I have always prefered the idea of a 2dr car (including Utility door cars, I drive a GMC Sonoma with a third utility door) and a folding chair where I simply fold the chair and stowe it behind the seat. For years I used a rigid chair and popped the wheels off each time, but it gets old after a while especially if you are dressed up and get axle grease on your pants. I use a folding TI Lite and a folding Quickie IIHP (Highly recommend this great chair) and really cannot tell much of difference between these chairs and the Rigid ones. They lock out very positively and have the Rigid fold down foot rests (One piece) which makes the chairs even stiffer.
"Life is about how you
respond to not only the
challenges you're dealt but
the challenges you seek...If
you have no goals, no
mountains to climb, your
soul dies".~Liz Fordred
I looked at a lot of different vehicles, trucks, vans, cars, SUV's. I bought a Volvo V70 wagon. Handles as good as any comparable car, plenty of room for my rigid TiSport TRA, and when the wife goes with me, we put the chair in the rear cargo hold. Volvo doors open really wide making the chair easier to assemble/disassemble from the drivers seat. Volvo also reimbursed the cost of my hand controls (nearly $900.00)!!
I have an '03 Monte Carlo SS that is working pretty good for me. I previously had (pre-accident) a '98 GMC Jimmy, but that was too high for me to get in so it got traded. I am pretty tall (6'3") and have a correspondingly large size TiLite TRA chair. So far it works really good, the wheels go in back of the passenger seat on the floor and I put the chair frame on the passenger seat. If someone is riding with me they put the frame in the back seat. I am sure that if I took the time to tinker with it I could put the frame in the back seat myself with pushing the passenger seat forward, but so far I just dump it on top to the front passenger seat. One note...The frame doesnt fit in the trunk as it is pretty large. I did see a new chair on the Quickie site that has only two main tubes so this might be something to look into if you are thinking of getting a smaller car, seems that would be much easier than navigating a big box of a ridgid chair frame over yourself while not tearing up the interior of your car. Oh yeah, if you have a choice...go with leather seats, seems like the interior might stand up better than cloth in the getting torn up dept. with moving wheelchair parts in and out all the time.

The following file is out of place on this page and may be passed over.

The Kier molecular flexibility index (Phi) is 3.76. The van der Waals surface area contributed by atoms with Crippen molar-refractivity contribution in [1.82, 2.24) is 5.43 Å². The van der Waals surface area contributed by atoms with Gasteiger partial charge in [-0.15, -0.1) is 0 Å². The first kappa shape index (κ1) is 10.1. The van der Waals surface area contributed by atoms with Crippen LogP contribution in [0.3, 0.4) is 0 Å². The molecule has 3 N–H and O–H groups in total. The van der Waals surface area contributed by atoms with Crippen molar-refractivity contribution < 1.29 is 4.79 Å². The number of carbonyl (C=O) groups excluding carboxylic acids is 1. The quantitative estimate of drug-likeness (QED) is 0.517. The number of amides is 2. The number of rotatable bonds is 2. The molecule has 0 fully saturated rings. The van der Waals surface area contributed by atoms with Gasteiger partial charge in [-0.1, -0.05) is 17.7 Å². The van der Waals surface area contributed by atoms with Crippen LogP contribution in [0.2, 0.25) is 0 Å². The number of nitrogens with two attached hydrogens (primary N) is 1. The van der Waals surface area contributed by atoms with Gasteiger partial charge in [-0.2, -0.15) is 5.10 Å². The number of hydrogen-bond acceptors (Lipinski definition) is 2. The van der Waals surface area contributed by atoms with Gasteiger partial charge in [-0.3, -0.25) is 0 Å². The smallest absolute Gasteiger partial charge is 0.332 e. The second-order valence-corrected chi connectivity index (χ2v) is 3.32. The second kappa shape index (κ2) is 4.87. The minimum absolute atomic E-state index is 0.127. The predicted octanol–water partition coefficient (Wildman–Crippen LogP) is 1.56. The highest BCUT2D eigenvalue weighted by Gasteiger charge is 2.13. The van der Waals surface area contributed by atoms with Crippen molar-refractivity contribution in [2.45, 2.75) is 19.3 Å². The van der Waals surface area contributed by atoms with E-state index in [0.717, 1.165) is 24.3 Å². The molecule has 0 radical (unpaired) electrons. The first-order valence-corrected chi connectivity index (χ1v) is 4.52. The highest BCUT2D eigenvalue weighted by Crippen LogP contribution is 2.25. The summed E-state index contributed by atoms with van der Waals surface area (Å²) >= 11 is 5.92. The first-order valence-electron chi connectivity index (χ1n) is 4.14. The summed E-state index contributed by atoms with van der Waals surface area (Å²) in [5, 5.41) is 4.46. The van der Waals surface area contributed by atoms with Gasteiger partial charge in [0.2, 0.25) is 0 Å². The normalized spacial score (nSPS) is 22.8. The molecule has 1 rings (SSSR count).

I saw the PT cruiser conversion, actually it was the PT Passenger due to the floor shifter in the way of transfering to the driver's seat, now that is one vehicle I would run from...talk about one cut up car to make it what it is. I am wondering how long that thing will hold together with it's unibody cut up like it is. Another thing about it...make sure you are really short and your chair carries you close to the ground because there is very little head room in it as well as a steep ramp angle. For a para/low quad it might be better to go with a regular car.
Thanx so far for all the good suggestions. How long does it take to transfer into the car, I know it will take longer at first but once you get the hang of it how long does it take? I know I am not ready for a car yet...cus uhhh yeah....and i need just a little more strength yet that I am working on building.
I have heard of the arm thing. I was going to get that at the beginning but I couldnt find any car that would fit it and my chair. I think two worked....the passot wagon and I cant think of the other one. They said that if I had a folding chair that the arm would wrok in any vehical. But you also have to make sure the gas is on the left side or something. It does work in the PT Cruiser but I would loose both back seats
so many choices
I seen a guy transfer into his car and fold up his chair and toss it in the back seat and he was Gone!!.Stiggy